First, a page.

A coalition of social justice groups in the UK have released a study criticizing Scotland’s “too big to fail” shareholder banks, and proposing the creation of small, non-profit banks based on public banking models, including public banks in Germany and credit unions in the US.
The study points to benefits for communities, business, and the environment, noting that the current banking system, 70% of which is controlled by Lloyds and Royal Bank of Scotland (parent company of our own local Citizens Bank, and described by the report as “a pin-up for casino capitalism”) fails to support necessary funds for needed infrastructure or a transition to a low-carbon economy. “Instead, billions are channelled into property, inflating asset prices, as well as unsustainable industries such as coal mining, the manufacture of nuclear weapons, and speculation on food prices, a practice which is fuelling global malnutrition.”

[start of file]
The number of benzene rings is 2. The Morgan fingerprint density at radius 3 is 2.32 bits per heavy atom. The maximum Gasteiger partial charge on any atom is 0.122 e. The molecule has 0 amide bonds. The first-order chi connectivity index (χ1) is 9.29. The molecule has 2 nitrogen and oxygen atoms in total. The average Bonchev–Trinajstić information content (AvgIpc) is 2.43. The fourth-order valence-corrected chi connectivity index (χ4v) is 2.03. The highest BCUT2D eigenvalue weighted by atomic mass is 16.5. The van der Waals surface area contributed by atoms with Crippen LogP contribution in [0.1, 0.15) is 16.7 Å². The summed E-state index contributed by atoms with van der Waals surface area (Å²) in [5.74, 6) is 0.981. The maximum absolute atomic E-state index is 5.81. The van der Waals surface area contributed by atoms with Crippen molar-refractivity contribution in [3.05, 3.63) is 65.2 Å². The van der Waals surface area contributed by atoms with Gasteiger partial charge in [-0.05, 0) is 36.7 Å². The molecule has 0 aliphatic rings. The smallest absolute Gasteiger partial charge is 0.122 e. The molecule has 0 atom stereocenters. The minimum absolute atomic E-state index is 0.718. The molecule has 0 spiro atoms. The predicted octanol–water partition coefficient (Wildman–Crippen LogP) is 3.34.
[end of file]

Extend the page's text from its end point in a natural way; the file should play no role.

The report calls on Scotland’s political parties to discuss and endorse the report, and asks the Scottish government to create a task force to meet with a broad range of stakeholders to assess needs, including legal and regulatory experts who could advise on how such banks could be created and regulated.
You can read the report here. While the focus is on Scotland, there are definite parallels between the situation there and what we’ve seen in the US, where rural and low income areas are under-served by retail banks, and even in Massachusetts, where real estate investment in “hot” markets is creating only luxury housing, where small and emerging businesses are hard-put to access credit, and where large banks are turning away some municipal clients.